During a jovial dinner conversation with an editor from News Limited and an elderly man from Raymond Terrace, we somehow touched on the All Blacks and the Haka. The elderly man, having listened to our stories, said “I saw 800 Maori do the Haka once, just before they went in to action with bayonets against the Germans at El Alamein. I wouldn’t want to be on the end of that one”. Nor would I. Bob Anson had just got our complete attention.
Bob’s life has entwined our national mythology of the last century – soldier settlements, The Great Depression, droving in the outback, Nancy Bird, Rats of Tobruk, Battle of El Alamein, jungle warfare in New Guinea, the glory days of the wool industry, public service and Queensland politics with Sir Joh. The list is long, and so it should be – he’s 96. Despite his incredible life (and he’s still going strong), you won’t have heard of Bob Anson. He moved through life under the radar of the media and other forms of public recognition. In hindsight, it’s hard to imagine how, but like most of his generation, he just got on with the job.
Bob is my Great Uncle – my Nan’s brother and my Mum’s uncle. I met him as a teenager, and read his memoirs and family research (going back to fifteenth century England), but I had never spent quality time with him. Over the last five days, during his trip (yes holiday at 96) to Lord Howe, we talked about life, love, luck, fate, regrets, accomplishments and memories – a seemingly never ending flow of memories with great attention to detail.
Uncle Bob’s father (my great grandfather) returned from the First World War where he served with the 45th Battalion AIF through the horrors of the Western Front in 1917, notably the Battles of Messines and Passchendaele. During the German Spring Offensive in March 1918, he was gassed and eventually returned to Australia with debilitating injuries to his lungs and foot. He settled on a five acre block near Milperra (now part of Sydney) and raised 10 children. After years of stable life, and triggered by the hardship of the Great Depression, he succumbed to alcohol and the demons of the Western Front – like so many men of that generation.
After his father’s decline, Uncle Bob left to become a drover in north-western NSW. During that time, he made friends with the pioneering aviatrix, Nancy Bird, and flew with her on some of her maiden air ambulance flights. At the outbreak of the Second World War, Uncle Bob was in Sydney learning to fly, through the encouragement of Nancy, but this soon ended when the RAAF commandeered his plane for the war effort. Many years later, and after she was made a National Living Treasure, Nancy Bird-Walton sent Uncle Bob a copy of her book with a message “I still remember those days Bob. I’ll call you sometime”. She never did, and died a few years later. He didn’t say specifically, but I’m guessing they were sweethearts at some stage before the war.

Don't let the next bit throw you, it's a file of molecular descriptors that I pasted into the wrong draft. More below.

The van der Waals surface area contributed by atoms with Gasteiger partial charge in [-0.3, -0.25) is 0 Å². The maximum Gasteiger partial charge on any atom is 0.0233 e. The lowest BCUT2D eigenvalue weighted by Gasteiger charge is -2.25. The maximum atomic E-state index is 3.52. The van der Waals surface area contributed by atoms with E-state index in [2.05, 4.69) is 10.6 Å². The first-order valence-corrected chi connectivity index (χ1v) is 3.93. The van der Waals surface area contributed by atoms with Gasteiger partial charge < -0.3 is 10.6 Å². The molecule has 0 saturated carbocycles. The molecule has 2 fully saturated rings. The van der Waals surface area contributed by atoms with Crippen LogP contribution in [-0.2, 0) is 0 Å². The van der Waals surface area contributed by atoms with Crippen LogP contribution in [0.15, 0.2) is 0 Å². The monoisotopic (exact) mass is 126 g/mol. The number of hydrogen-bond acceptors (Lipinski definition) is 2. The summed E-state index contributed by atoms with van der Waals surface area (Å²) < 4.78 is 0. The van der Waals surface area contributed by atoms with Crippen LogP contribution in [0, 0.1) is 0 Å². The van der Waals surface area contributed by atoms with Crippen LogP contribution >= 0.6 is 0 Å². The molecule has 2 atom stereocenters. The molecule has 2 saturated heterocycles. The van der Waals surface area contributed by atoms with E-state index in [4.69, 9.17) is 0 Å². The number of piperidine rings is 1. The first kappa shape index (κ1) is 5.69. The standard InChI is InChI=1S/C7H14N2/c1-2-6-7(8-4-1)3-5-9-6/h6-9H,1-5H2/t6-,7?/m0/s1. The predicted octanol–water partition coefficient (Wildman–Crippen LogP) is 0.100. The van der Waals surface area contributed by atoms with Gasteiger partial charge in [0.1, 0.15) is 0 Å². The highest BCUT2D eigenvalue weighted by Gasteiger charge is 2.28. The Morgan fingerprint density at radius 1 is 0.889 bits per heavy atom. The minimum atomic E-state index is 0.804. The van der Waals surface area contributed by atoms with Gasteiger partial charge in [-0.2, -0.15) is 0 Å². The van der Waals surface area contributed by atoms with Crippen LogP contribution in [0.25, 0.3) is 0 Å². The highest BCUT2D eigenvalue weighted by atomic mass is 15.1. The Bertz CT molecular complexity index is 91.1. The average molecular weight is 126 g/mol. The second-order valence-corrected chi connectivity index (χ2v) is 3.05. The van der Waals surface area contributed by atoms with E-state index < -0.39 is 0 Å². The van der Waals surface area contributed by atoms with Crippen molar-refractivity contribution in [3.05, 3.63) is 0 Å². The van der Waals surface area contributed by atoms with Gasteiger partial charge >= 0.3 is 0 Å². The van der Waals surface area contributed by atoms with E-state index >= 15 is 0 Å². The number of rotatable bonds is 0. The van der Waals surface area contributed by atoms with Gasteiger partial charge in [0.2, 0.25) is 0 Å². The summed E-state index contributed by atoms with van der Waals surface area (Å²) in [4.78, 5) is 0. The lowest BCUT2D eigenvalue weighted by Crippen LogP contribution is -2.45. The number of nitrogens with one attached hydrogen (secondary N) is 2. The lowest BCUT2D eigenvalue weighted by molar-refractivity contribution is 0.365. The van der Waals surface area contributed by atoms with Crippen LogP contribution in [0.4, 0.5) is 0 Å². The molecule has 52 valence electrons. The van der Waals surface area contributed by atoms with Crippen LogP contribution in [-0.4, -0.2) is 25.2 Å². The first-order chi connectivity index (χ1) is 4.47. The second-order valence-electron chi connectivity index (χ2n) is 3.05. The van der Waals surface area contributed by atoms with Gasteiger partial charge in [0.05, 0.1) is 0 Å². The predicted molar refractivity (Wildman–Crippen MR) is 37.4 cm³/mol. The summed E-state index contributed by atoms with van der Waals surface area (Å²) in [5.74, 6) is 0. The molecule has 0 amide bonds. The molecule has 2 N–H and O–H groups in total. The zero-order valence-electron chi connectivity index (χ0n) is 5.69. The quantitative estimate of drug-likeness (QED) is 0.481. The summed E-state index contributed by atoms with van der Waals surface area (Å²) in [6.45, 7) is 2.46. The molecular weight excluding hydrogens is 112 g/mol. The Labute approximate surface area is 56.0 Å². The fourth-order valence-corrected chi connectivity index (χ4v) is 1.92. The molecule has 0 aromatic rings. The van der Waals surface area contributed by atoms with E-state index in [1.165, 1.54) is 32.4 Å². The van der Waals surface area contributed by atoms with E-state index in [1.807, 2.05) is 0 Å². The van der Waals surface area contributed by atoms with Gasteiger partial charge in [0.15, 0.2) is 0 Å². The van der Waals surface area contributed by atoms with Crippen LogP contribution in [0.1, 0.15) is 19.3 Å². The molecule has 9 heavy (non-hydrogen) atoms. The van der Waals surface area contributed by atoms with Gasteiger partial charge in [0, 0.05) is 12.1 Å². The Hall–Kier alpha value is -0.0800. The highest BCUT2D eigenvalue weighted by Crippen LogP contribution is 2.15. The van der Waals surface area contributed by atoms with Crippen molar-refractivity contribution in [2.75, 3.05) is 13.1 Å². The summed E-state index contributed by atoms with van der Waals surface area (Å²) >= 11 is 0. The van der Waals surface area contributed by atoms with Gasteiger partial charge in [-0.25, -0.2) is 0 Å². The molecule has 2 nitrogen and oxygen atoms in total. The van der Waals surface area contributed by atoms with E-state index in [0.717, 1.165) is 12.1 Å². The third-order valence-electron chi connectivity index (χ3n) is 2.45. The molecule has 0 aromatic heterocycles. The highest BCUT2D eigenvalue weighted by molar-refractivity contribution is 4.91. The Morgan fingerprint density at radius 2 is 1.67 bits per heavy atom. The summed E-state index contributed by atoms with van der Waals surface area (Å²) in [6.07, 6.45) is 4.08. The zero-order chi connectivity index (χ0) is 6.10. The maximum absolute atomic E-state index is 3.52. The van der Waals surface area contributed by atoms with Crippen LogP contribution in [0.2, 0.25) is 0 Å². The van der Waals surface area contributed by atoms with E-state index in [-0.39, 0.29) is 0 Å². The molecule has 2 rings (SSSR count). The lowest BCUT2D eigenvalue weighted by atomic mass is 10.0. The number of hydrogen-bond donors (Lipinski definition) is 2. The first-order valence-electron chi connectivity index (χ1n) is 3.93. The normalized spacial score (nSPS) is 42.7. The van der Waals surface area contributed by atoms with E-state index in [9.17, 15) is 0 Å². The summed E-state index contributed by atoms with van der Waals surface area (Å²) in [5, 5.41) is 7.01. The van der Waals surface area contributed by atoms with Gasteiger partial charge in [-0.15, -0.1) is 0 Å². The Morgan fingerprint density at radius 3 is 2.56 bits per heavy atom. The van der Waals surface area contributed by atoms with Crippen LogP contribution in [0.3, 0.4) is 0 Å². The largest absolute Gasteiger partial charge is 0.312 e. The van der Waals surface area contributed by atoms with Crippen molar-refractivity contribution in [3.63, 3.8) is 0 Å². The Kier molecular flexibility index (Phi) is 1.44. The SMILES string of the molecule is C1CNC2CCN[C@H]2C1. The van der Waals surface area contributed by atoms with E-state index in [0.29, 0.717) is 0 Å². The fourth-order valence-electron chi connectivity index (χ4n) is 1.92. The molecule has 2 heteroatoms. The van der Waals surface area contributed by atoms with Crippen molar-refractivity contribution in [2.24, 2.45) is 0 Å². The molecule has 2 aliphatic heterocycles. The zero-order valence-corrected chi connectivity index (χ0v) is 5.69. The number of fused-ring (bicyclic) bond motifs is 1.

Not wanting to return to the lousy pay of station work in north-western NSW, Uncle Bob joined the AIF in Sydney. Most of his mates from north-western NSW enlisted in QLD and were assigned to the ill-fated 8th Division. After the fall of Singapore to Japanese forces in 1942 the entire 8th Division was captured. Only six of Uncle Bob’s 16 mates in the 8th Division returned home after surviving places like Changi and the Burma Railway.
Thanks to Nancy Bird, Uncle Bob joined the 2/17th Battalion in Sydney, and after a period of training in NSW, he sailed for the Middle East as part of the 7th Division in late 1940. Shortly after arriving in Palestine, the 2/17 Battalion was transferred to the 9th Division where Uncle Bob was trained as a signaller. Part of his job was to communicate between Battalion HQ and the font line companies, and to do this properly in ‘mobile’ warfare, he had to learn how to ride a motor bike. Having been a horseman, he thought a motor bike would be easy, but it wasn’t. After numerous crashes, including one over a partially raised draw bridge into a canal (he said it was like Steve McQueen in the Great Escape, although he didn’t ride away), he was ‘volunteered’ to be one of four Battalion dispatch riders (Don Rs).
The Battalion first went into action at Er Regima in Libya, but the 9th Division was ordered to withdraw to Tobruk in what became known as the ‘Benghazi Handicap’. During the chaotic retreat, Uncle Bob rode his Norton bike up and down the convoys passing messages between officers. At the same time, the convoys were being bombed and strafed by the Luftwaffe Stukas. Of the four Battalion Don Rs, Uncle Bob was the only one who “got into Tobruk” – the others were killed or wounded. A few days later, General Rommel’s German forces attacked Tobruk along the front held by 2/17th Battalion. During what became known as the ‘Easter Battle’, Uncle Bob had to maintain telephone cables between front line positions and Battalion HQ. It was dangerous work. He was about 50 yards from Jack Edmondson when he won the Victoria Cross on 13 April.
The Siege of Tobruk has become one of the legendary actions of the AIF in WW2, along with El Alamein and Kokoda. Uncle Bob’s memories of the siege were more about fleas, reduced rations, “visits by the Stukas”, heat and patrolling. One of the reasons for the successful defence of Tobruk was the Australians’ aggressive patrolling of German front line positions. There were reconnaissance patrols, fighting patrols and listening patrols. Towards the end of the Siege, the 2/17th Battalion was supported by soldiers from the Polish Carpathian Brigade. Being fluent German speakers, the Polish soldiers patrolled at night up to 4000 yards behind German lines to cut telephone wires, and being the ‘sig’, Uncle Bob had to go with them. He said it was one of the scariest experiences of the war. The Polish soldiers used to “tap in” to the German telephone lines and harass the unsuspecting German soldiers at the other end of the line – to confuse them and also “for a bit of fun”. They were frequently challenged by German sentries, but somehow survived. Most of his Polish mates, who survived Tobruk, were killed during the Battle of Monte Cassino in Italy in early 1944.